Church Offers Healing after Neighborhood Tragedy
By Rob McKay
The going got really tough, and this group really got going.
On the afternoon of March 26, 2015, a gas explosion sparked a three-day fire that demolished three buildings in Manhattan’s East Village, killed two men, injured about two dozen others, displaced an estimated 125 residents, and caused uncalculated millions of dollars in damage.
The tragedy also attracted international media attention as firefighters, emergency technicians, and even trained dogs spent days sifting through the remains, looking for signs of life and valuables. The ground zero area on East Seventh Street was filled with police barricades, emergency vehicles, cranes and dump trucks, leaving residents of the surrounding buildings temporarily homeless and confused. Some businesses burned down, while others sustained enough damage to be condemned. Still more had to deal with a temporary halt in clients and deliveries.
Middle Collegiate Church (RCA), which stands directly across the street from the decimated buildings, swung into action immediately. Of course there were constant prayers, on-the-spot counseling, and positive cheer, but members also provided water, coffee, and light bites to eat, while the venue offered restrooms, meeting spaces, and warm places to rest. The fire department, police department, Con Edison, and other groups turned the social hall and the community room into their makeshift headquarters for about two weeks.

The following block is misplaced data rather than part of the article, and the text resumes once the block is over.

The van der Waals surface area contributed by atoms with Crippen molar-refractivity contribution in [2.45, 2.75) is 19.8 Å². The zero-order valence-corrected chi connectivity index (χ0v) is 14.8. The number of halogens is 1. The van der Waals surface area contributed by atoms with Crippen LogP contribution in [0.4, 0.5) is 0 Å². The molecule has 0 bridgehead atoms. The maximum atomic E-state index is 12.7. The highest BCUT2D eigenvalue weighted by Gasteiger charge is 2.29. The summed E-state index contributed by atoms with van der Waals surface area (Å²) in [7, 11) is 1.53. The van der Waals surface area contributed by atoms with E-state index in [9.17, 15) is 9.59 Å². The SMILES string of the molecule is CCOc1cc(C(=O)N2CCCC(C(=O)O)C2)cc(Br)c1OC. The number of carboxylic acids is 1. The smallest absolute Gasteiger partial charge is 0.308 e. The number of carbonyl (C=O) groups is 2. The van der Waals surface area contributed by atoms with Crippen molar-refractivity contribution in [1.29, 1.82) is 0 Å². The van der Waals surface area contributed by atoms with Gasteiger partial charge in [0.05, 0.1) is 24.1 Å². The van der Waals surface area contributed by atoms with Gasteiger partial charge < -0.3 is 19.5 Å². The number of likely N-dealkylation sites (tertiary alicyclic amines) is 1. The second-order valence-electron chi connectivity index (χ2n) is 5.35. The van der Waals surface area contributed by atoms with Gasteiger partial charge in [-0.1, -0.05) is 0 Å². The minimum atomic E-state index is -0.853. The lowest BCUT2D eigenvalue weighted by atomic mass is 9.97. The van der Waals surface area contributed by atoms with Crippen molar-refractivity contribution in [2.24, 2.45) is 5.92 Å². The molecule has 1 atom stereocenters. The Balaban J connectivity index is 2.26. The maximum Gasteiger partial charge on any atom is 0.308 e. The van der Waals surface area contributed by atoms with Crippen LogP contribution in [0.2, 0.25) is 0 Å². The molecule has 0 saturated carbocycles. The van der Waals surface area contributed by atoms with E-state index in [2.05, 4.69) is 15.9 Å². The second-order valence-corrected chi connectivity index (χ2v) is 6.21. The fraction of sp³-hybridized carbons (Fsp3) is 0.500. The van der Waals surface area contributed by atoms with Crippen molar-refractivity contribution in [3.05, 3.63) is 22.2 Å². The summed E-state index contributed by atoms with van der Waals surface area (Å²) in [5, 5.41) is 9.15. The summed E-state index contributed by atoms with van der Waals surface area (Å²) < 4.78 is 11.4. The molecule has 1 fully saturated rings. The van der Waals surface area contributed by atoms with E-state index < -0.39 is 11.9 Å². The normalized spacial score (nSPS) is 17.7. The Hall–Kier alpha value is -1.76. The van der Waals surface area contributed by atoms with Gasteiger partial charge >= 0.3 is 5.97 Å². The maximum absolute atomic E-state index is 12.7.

Meanwhile, staffers and parishioners aided these efforts by constantly spreading information through their social media networks and word of mouth on how others could volunteer their time or get relief. Jacqui Lewis, senior minister at Middle Collegiate, comforted the family of one of the victims, Nicholas Figueroa. She also prayed with them and attended the funeral.
After the rescue mission turned to a recovery mission, Middle Collegiate hosted meetings for local businesses affected by the fire in tandem with Small Business Services, a city agency that offered help with insurance and loans. The church hung a banner proudly stating “East Village Strong” on its outdoor fence. Passers-by showed their support by writing prayers and comments on it.
In partnership with the nearby Grace Church High School and the restaurant La Palapa, Middle Collegiate collected and distributed clothing and $25 gift cards to displaced residents. Members also raised $7,500 for the Mayor’s Fund to Advance New York City and $2,700 as part of a GoFundMe campaign for a family that was left without a home after having lived on the block for four decades.
“We had a space at ground zero and we had love and prayers to offer, and we did,” says Lewis. “We were called by God to be of purpose to people and we were able to be a presence.”
The Palm Sunday service that took place three days after the explosion was dedicated to first responders, about 12 of whom were working that day. The parishioners brought them into the sanctuary and seated them in the front row amid bursts of applause.
“We blessed them, prayed for them,” recalls Lewis. “It was a powerful experience. People just clapped, and we had the longest standing ovation.”
Rob MacKay is a freelance writer and member of Sunnyside Reformed Church in New York City.
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